Last week, we looked at some pretty good players who seem to be undervalued in mock drafts this year. This week, we can look a bit deeper, and look for some nuggets that are reserve squad fodder in a lot of leagues who I think will get some playing time and even be able to contribute in deeper formats and might even latch onto--or sometimes hang onto--full time jobs.
Tyler Flowers (C, White Sox): As it stands, Flowers is the Opening Day backstop for the Pale Hose. He is also coming off a career high 136 at-bats, playing behind A.J. Pierzynski and his career year. The .213-7-13 line there is a lot of what seems to be scaring owners off, but I look at Flowers a lot like I look at George Kottaras: if these guys can manage 450 at-bats, they can each hit close to 20 dingers at a marginal price. Baseball is loaded with catchers like this who seemingly come out of nowhere to clobber the ball. Kelly Shoppach. Mike Stanley. Rod Barajas. I have only seen Flowers go to a mock 23-man roster once so far and that likely should not be the case. He is more than worth a late gamble, especially as a #2 backstop.
Brandon Crawford (SS, Giants): I was bullish on Crawford last season and the dude came through with a decent enough .248-4-45 season over 435 at-bats in his first full season. OK, so in most leagues that will not help a lot but Crawford does hit line drives and does have his hot streaks. And, well, I have not seen his name come up once in any draft yet. Crawford will play, barring anything unforseen, as he is among the best defensive shortstops in the Show (I am happy to have him on my Strat-O-Matic team, where defense makes a huge difference) and I just have this Frank White/Ozzie Smith feeling about Crawford: that once he settles in, he can learn to be a solid hitter. If you are scratching your head, go look at the lines those guys put up in their first couple of seasons.
Scott Sizemore (2B, Athletics): Anyone even remember Sizemore was slated as the Opening Day third sacker last year when he wrecked his knee and missed the entire season, a season where his mates came out of nowhere to win 94 games without him? Well, as much as I like Jemile Weeks, I think a very solid--and typically underrated--Oakland infield of Brandon Moss, Sizemore, Jed Lowrie, and Josh Donaldson will emerge as the mainstays as Oakland challenges to defend their division title in what now might be the toughest in baseball despite the presence of the Astros. Sizemore has never played a full season, but his 162 game mean extrapolated is .239-14-71 with 30 doubles. I actually think he can add 20 or so points to the average, meaning in a deep league Sizemore becomes a solid MI option.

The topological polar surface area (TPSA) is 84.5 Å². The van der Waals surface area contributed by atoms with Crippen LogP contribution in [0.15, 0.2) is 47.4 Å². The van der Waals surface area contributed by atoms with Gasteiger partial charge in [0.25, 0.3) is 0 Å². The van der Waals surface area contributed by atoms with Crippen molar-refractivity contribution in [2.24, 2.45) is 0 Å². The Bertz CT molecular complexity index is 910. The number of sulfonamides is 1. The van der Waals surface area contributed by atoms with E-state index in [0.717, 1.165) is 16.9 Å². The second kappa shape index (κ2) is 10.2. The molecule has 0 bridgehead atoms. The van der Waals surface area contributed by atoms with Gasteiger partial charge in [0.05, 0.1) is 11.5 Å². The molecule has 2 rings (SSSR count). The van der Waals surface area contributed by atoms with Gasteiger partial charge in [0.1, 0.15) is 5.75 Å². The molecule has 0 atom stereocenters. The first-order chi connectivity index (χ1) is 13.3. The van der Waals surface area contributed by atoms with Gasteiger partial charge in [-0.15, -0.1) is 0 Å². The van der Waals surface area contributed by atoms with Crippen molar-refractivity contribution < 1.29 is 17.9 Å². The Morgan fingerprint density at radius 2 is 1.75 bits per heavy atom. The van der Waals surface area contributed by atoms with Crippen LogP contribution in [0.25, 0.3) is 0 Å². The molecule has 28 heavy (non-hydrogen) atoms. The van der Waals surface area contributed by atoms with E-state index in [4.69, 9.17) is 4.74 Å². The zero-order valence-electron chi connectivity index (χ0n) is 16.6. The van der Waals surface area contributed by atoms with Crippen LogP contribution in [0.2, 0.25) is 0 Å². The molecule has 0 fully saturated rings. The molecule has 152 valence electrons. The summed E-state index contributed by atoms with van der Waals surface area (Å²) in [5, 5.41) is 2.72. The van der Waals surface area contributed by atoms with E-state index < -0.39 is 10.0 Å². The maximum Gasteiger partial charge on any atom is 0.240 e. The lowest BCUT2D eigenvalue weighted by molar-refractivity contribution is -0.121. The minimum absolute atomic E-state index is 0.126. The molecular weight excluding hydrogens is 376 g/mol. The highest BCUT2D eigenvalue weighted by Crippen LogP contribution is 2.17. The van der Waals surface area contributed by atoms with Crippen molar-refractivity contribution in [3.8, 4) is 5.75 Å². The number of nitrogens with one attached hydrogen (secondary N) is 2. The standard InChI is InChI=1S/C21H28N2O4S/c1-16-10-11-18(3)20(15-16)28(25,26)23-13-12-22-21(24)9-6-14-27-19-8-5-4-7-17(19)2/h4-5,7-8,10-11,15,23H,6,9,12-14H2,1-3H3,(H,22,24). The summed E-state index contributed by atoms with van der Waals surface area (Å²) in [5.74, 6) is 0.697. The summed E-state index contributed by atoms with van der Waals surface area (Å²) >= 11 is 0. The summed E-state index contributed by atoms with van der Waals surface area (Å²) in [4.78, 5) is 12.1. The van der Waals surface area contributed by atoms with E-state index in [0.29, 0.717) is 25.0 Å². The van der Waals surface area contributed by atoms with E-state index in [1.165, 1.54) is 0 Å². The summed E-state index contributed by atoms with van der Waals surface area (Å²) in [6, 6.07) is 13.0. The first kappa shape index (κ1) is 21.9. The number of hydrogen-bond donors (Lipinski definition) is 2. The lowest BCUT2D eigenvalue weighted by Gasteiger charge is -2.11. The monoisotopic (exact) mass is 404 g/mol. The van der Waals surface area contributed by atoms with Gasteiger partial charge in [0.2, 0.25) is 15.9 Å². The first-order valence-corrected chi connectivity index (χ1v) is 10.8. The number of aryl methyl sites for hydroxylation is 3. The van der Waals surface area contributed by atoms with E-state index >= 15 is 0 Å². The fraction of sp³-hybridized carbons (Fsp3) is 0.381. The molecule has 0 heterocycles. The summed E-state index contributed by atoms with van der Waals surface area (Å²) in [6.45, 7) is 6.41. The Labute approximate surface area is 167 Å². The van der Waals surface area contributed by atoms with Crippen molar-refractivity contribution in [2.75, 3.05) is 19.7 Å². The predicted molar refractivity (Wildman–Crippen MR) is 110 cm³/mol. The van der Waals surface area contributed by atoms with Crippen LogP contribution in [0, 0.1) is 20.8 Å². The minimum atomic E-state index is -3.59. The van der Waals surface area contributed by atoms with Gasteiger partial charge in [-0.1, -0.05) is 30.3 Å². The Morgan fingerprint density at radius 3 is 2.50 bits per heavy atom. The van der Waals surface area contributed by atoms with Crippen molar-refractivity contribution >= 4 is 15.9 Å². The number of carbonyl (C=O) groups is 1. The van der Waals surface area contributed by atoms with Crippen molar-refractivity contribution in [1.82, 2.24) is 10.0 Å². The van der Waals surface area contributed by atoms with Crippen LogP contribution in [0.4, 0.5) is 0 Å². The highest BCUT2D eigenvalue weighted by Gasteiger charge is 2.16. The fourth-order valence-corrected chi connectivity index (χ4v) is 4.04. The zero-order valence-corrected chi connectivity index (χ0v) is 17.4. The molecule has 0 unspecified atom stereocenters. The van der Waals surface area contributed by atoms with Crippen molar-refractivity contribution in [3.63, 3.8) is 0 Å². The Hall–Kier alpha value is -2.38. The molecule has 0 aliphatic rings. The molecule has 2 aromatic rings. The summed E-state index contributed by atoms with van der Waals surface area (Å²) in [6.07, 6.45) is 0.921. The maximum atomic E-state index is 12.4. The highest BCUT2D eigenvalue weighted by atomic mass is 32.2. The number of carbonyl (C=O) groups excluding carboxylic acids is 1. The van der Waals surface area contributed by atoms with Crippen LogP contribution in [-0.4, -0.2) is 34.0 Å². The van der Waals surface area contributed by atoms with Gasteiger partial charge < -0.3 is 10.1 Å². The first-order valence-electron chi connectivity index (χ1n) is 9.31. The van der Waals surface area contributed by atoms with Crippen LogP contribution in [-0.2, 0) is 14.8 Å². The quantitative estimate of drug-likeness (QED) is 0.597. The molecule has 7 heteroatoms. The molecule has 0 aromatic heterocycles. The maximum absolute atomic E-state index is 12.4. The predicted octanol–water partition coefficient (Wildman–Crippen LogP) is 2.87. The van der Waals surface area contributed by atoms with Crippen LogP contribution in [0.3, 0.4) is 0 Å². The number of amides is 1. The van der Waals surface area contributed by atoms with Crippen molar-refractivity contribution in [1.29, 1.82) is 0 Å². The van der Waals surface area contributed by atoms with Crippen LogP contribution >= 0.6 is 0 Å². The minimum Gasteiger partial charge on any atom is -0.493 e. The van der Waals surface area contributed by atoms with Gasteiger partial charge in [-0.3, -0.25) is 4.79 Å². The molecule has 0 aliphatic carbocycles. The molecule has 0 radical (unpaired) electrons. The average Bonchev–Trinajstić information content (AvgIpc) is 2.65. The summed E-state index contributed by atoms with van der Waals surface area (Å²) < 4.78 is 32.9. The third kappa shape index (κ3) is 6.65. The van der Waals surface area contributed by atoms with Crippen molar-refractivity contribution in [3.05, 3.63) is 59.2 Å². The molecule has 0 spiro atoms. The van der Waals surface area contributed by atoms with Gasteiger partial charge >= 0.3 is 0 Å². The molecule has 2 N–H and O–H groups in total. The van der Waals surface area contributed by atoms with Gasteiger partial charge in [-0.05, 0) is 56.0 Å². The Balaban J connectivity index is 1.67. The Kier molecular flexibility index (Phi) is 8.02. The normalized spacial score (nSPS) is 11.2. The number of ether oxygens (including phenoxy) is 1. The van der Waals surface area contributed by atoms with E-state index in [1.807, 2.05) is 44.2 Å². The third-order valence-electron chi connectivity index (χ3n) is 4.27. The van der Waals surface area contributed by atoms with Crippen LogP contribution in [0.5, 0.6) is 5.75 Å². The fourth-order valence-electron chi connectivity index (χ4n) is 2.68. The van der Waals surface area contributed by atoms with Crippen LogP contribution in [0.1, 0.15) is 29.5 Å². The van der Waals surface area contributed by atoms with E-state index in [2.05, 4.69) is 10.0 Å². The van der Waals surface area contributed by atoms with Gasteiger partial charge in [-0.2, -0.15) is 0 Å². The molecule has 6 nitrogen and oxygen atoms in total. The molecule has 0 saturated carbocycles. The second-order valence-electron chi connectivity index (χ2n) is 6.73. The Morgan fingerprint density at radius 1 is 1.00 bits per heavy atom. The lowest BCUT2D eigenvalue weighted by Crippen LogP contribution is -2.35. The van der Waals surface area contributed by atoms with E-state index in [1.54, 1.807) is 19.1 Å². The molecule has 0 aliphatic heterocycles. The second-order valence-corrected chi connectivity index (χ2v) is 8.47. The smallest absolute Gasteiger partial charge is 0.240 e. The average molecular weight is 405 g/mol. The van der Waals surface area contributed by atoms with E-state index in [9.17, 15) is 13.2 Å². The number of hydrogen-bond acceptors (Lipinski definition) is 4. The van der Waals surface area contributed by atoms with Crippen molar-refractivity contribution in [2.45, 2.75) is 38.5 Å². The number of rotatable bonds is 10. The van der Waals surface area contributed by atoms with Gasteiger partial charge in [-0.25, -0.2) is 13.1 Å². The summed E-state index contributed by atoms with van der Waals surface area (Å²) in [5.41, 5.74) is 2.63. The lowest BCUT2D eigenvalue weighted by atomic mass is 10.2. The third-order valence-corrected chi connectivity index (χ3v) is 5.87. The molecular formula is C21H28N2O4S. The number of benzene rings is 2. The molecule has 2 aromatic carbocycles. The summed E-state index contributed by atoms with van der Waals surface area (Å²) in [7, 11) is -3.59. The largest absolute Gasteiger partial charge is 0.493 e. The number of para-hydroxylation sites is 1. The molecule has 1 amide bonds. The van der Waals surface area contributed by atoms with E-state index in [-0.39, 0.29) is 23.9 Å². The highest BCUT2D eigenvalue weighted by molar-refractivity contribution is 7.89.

Michael Saunders (OF, Seattle): I got Saunders as a reserve pick in Tout Wars last year and all he did was hit .247-19-57 with 21 swipes. That is pretty good production from a reserve pick who cost me nothing at the auction. Saunders is slated to start in right field at Safeco this year, but I have not seen him picked before the 20th round in anything so far. I actually think Saunders can deliver similar power/speed numbers and boost his RBI and average totals now that a full season of starting is under his belt (word is that Saunders has been working with a private hitting coach during the off-season). As a fifth outfielder, those power/speed numbers could be a boon. In a deep AL-only format, or NFBC draft-and-follow format, he could be equally huge.
Luke Gregerson (RP, Padres): Over four years, Gergerson is 11-14, 2.92 with 288 whiffs over 280.2 innings. Add in 89 walks and 223 hits and you have a 1.112 WHIP, so the question is what does this guy have to do in order to get a closing gig? Well, Gregerson is tossing behind Huston Street, a modicum of health. You want to have Gregerson when Street has to take a hike.
Brett Wallace (1B, Astros): True respect has to be earned, but you have to wonder about Wallace, drafted in the 42nd round by Toronto in 2005 (he went to ASU instead), then in the first round by the Cardinals in 2008. The Cards traded Wallace to the Athletics as part of the Matt Holliday swap and Oakland turned him right over to those same Jays (for Michael Taylor) who finally traded him to the Astros. At just 25, I am not sure if attitude gets in the way of Wallace's improving, but he is only 26, and on a team that has more position openings than the Kama Sutra. He also has a minor league line of .307-63-241 over 401 games, and I think if he just knows he is starting every day--be it at first or third, or even DH--Wallace will settle in and show he can hit in the Majors as well.
Mark Buehrle (SP, Blue Jays): Everyone thinks the Jays are the team to beat in the AL going into 2013 and that alone suggests the dependable Mr. Buehrle should grab his usual 12-14 wins. Over 13 years, Buehrle has averaged a 14-11, 3.82 mark pitching 223 innings with a 1.27 WHIP. True, his mean whiffs are only 127, but in context that is not so bad for a fifth or sixth starter, and the one thing we need from our teams is dependability. No way Buehrle does not deliver that. Yet I seem to be grabbing him in the 23rd round or so all over.
Trevor Rosenthal (RP, Cards): Rosenthal made a splash at the end of 2012 with St. Louis, whiffing 25 over 22.2 late-season innings. Rosenthal came through the Minors as a starter however, and somehow among Shelby Miller, Lance Lynn, and Joe Kelly, the 22-year-old will emerge as the go-to guy by mid-season. Over 48 minor league starts, Rosenthal was 22-14, 3.53, with 298 whiffs over 285.1 innings (237 hits, 98 walks and a 1.17 ratio). Just a feeling about this guy, but a good one. I think he is poised beyond the rest of the Cards pitching pack.